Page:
“It is estimated that there are currently 17 percent fewer professional musicians in the United States than there were 10 years ago. While the Internet may offer unparalleled opportunities for musicians to reach global audiences, there are sadly fewer and fewer opportunities for musicians to earn a living from their craft. Luckily, this is not irreversible or the result of immutable natural laws. We can, and must, create an environment that cherishes creativity, and which provides incentives for investment in the creation of original cultural materials. While there are certainly complicated issues at the margins, the path towards a more accountable online space is straightforward—governments must provide no safe harbors for those who would intentionally profit from the distribution of the creative works of others. There is no place in a responsible cultural ecosystem for companies like Baidu and vKontakte to operate dedicated music services without obtaining licenses from the creators. There is no place for providing services designed to facilitate music theft. And there is certainly no place for allowing enterprises to be built on the back of illegal content, and then to only require them to take down such content when they are notified by the copyright owner. ‘Catch me if you can’ is not a recipe for sustaining American creativity.

“There are encouraging signs of an emerging consciousness on the part of policymakers that the status quo is not working, and that governments need to be actively engaged to ensure greater accountability in the Internet environment. After years of inaction, the Spanish Government appears close to taking an important first step to rein in online lawlessness, and in Italy, measures are under consideration which would likely give that embattled market an important boost. From Europe to Asia to Latin America, governments are coming to understand that the social, economic and cultural costs of piracy are too great for societies to bear, and that action is needed before investment in original cultural materials completely dries up. We hope that governments will move quickly to adopt the reforms and actions outlined in our report, and to thereby fuel a net-based cultural renaissance.”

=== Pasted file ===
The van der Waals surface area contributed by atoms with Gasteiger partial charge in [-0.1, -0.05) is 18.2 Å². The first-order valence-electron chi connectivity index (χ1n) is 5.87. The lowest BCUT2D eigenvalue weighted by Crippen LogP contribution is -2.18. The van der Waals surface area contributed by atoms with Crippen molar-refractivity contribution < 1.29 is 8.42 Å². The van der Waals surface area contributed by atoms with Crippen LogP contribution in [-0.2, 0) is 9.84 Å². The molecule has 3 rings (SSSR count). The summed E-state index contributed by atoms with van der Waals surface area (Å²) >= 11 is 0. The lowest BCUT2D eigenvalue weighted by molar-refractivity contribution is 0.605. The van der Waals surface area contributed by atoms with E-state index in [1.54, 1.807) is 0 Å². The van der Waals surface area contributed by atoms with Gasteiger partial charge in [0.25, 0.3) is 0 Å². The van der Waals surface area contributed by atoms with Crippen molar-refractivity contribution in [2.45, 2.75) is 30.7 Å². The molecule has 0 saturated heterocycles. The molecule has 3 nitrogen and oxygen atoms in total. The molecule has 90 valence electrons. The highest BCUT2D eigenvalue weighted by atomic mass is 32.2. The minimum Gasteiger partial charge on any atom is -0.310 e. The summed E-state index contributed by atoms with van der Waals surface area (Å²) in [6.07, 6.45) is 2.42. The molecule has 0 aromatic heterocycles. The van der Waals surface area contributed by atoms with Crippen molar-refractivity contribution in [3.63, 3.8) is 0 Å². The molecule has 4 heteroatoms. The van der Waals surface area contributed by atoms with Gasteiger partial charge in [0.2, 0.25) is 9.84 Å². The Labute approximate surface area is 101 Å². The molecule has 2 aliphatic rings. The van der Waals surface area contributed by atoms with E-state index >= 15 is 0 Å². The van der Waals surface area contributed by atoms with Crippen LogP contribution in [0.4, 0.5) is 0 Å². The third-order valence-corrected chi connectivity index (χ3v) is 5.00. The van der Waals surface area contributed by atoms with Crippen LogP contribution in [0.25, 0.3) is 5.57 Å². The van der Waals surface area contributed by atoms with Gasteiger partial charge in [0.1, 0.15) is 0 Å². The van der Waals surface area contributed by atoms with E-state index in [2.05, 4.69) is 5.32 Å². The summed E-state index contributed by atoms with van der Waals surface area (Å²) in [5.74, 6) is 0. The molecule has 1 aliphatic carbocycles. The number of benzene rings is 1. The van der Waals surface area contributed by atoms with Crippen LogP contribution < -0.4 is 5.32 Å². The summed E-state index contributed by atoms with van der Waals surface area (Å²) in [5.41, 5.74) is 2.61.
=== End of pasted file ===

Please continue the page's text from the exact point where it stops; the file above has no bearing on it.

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The Recording Industry Association of America (RIAA) is the trade organization that supports and promotes the creative and financial vitality of the major music companies. Its members comprise the most vibrant record industry in the world. RIAA® members create, manufacture and/or distribute approximately 85% of all legitimate recorded music produced and sold in the United States.

In support of this mission, the RIAA works to protect the intellectual property and First Amendment rights of artists and music labels; conduct consumer, industry and technical research; and monitor and review state and federal laws, regulations and policies. The RIAA® also certifies Gold®, Platinum®, Multi-Platinum™ and Diamond sales awards as well as Los Premios De Oro y Platino™, an award celebrating Latin music sales.

Contact:
Jonathan Lamy
Cara Duckworth
Liz Kennedy
202/775-0101